Barack Obama's call today for the United States to recommit itself to the goal of global nuclear abolition is an excellent move. In my view, nuclear proliferation policy is the most important issue facing the country, and Obama has not only now moved to the correct position, but shown enough interest in the topic to make this the element of today's foreign policy speech that he wanted to "preview" for the press.
That said, on this issue as on several others, John Edwards can pretty fairly argue that he was here first. I praised him for his Pace University counterterrorism speech about a month ago where he said:
As president, I will create a Global Nuclear Compact to strengthen the Non-Proliferation Treaty, which would support peaceful nuclear programs, improve security for existing stocks of nuclear materials, and ensure more frequent verification that materials are not being diverted and facilities are not being misused. And I will lead an international effort to rid the world of nuclear weapons.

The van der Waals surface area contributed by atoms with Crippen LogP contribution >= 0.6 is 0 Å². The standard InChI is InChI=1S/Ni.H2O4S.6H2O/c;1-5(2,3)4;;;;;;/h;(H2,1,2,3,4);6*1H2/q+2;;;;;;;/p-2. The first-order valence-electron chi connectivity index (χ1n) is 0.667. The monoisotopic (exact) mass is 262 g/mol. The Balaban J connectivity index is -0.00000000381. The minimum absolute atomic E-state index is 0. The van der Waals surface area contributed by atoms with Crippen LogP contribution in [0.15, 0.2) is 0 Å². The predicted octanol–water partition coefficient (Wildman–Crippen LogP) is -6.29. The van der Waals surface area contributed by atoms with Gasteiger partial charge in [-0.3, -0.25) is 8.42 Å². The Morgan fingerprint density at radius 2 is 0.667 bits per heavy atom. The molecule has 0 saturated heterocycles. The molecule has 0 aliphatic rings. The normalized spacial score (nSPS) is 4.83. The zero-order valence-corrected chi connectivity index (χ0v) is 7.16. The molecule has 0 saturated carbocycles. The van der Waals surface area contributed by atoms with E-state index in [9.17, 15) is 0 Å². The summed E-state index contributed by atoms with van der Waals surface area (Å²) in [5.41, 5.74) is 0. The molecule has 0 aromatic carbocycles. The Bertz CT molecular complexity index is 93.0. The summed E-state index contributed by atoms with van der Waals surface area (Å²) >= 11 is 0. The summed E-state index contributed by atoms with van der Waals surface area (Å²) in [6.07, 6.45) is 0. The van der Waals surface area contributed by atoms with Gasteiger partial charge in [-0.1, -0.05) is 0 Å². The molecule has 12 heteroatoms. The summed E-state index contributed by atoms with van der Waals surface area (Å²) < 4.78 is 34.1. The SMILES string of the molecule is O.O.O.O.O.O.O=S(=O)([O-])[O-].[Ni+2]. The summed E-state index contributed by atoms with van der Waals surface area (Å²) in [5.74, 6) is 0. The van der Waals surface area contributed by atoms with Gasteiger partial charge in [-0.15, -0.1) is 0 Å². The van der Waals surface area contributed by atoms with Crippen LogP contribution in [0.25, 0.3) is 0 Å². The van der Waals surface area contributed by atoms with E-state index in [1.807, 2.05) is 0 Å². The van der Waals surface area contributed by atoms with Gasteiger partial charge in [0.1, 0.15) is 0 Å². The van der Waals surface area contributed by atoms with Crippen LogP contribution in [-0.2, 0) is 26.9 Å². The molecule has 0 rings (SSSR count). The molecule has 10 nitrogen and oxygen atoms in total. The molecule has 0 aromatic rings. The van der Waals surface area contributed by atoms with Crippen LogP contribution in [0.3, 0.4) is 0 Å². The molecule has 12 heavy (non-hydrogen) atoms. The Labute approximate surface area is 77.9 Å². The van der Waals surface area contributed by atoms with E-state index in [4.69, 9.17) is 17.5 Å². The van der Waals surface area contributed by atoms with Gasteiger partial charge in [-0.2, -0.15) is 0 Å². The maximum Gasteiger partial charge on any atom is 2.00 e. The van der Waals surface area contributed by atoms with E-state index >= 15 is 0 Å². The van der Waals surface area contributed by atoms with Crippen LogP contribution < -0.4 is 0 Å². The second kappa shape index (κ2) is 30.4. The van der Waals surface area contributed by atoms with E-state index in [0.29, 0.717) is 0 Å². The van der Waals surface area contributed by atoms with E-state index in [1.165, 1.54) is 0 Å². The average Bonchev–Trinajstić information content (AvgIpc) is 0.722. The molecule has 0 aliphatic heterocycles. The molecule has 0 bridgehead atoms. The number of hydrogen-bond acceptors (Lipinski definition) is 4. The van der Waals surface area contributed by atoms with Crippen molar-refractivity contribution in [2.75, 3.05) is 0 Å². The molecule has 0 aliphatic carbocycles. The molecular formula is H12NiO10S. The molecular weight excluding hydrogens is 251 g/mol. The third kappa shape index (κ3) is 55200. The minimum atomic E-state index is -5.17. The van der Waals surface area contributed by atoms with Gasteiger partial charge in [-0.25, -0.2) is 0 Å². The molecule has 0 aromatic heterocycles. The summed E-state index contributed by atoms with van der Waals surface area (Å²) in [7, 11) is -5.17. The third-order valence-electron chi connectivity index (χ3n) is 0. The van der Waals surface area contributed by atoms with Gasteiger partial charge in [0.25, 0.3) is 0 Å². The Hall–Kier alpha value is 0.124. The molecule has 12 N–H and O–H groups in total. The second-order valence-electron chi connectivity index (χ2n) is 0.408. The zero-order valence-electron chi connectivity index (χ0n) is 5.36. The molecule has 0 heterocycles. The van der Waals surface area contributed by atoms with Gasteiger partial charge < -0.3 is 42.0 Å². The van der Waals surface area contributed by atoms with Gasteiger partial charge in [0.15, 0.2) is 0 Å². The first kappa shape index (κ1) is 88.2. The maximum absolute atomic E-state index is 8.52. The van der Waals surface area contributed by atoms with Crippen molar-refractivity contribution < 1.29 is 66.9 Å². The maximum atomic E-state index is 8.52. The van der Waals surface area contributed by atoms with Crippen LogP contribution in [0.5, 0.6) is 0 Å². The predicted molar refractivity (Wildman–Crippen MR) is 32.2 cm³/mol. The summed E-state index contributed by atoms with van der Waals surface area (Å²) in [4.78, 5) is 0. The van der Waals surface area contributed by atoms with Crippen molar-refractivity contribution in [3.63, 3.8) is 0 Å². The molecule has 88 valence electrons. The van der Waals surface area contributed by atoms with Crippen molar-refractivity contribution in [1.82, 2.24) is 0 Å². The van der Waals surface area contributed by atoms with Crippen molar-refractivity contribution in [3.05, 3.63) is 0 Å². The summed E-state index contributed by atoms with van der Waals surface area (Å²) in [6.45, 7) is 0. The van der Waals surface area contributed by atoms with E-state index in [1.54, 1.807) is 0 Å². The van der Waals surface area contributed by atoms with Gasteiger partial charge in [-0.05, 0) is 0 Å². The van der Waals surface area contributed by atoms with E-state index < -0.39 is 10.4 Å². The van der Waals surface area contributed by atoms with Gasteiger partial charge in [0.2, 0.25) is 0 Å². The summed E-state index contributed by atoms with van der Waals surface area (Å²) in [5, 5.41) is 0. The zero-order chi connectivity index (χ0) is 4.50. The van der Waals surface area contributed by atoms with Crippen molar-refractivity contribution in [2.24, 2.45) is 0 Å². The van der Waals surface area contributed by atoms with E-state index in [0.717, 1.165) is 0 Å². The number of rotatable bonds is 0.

Even earlier, during the Q&A to a CFR speech in May Edwards said:
Well, let me say first, I think I would want to associate myself with the concepts that are conveyed by Kissinger, Sam Nunn and others in the op-ed piece. I thought it was very thoughtful. And I think essentially what they said if I remember -- I don't remember the precise language -- was that we should aspire to a nuclear-free world. I agree with that. Now, there are a lot of steps that have to go between here and there. Some of them are pretty obvious, which is America should not be building new nuclear weapons. And then I think America should be doing things like leading an international effort to close the holes in the NPT. There are clearly serious flaws in the NPT. And I think America, leading an international effort to reduce the supplies nuclear sense in the world -- all aimed at the general goal that's described in that piece that you just spoke about.
The op-ed in question can be read here, and that's essentially the policy Barack Obama is now endorsing as well (although, to be fair to Obama, he's also said good things on non-proliferation in the past).